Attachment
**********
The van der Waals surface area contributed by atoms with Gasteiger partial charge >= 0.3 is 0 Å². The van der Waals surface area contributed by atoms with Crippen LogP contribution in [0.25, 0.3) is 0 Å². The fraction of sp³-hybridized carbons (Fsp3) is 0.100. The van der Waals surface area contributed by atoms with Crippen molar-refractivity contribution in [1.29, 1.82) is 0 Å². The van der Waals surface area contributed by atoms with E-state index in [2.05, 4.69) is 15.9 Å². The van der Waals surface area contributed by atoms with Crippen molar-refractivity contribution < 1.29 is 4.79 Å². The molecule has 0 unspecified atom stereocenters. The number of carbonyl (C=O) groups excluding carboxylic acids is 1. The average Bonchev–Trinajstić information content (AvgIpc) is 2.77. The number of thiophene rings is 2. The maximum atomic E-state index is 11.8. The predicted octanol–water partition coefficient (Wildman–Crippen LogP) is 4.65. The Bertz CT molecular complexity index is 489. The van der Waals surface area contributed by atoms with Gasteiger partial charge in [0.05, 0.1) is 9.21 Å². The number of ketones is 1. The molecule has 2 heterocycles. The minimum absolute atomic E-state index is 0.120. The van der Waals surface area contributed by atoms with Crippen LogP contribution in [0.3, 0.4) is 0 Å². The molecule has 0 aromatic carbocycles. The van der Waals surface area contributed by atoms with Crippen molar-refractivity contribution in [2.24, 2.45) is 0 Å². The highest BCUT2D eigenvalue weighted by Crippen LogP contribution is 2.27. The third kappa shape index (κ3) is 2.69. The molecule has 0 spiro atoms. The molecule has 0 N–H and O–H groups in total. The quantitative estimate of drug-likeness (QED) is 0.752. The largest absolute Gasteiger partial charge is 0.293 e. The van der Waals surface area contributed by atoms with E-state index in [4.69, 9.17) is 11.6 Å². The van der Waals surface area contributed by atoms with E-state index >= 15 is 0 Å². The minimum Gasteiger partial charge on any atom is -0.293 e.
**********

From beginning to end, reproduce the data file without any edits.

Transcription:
The van der Waals surface area contributed by atoms with Gasteiger partial charge >= 0.3 is 0 Å². The van der Waals surface area contributed by atoms with Crippen LogP contribution in [0.25, 0.3) is 0 Å². The fraction of sp³-hybridized carbons (Fsp3) is 0.100. The van der Waals surface area contributed by atoms with Crippen molar-refractivity contribution in [1.29, 1.82) is 0 Å². The van der Waals surface area contributed by atoms with E-state index in [2.05, 4.69) is 15.9 Å². The van der Waals surface area contributed by atoms with Crippen molar-refractivity contribution < 1.29 is 4.79 Å². The molecule has 0 unspecified atom stereocenters. The number of carbonyl (C=O) groups excluding carboxylic acids is 1. The average Bonchev–Trinajstić information content (AvgIpc) is 2.77. The number of thiophene rings is 2. The maximum atomic E-state index is 11.8. The predicted octanol–water partition coefficient (Wildman–Crippen LogP) is 4.65. The Bertz CT molecular complexity index is 489. The van der Waals surface area contributed by atoms with Gasteiger partial charge in [0.05, 0.1) is 9.21 Å². The number of ketones is 1. The molecule has 2 heterocycles. The minimum absolute atomic E-state index is 0.120. The van der Waals surface area contributed by atoms with Crippen LogP contribution in [0.3, 0.4) is 0 Å². The molecule has 0 aromatic carbocycles. The van der Waals surface area contributed by atoms with Crippen molar-refractivity contribution in [2.24, 2.45) is 0 Å². The highest BCUT2D eigenvalue weighted by Crippen LogP contribution is 2.27. The third kappa shape index (κ3) is 2.69. The molecule has 0 spiro atoms. The molecule has 0 N–H and O–H groups in total. The quantitative estimate of drug-likeness (QED) is 0.752. The largest absolute Gasteiger partial charge is 0.293 e. The van der Waals surface area contributed by atoms with E-state index in [4.69, 9.17) is 11.6 Å². The van der Waals surface area contributed by atoms with E-state index >= 15 is 0 Å². The minimum Gasteiger partial charge on any atom is -0.293 e.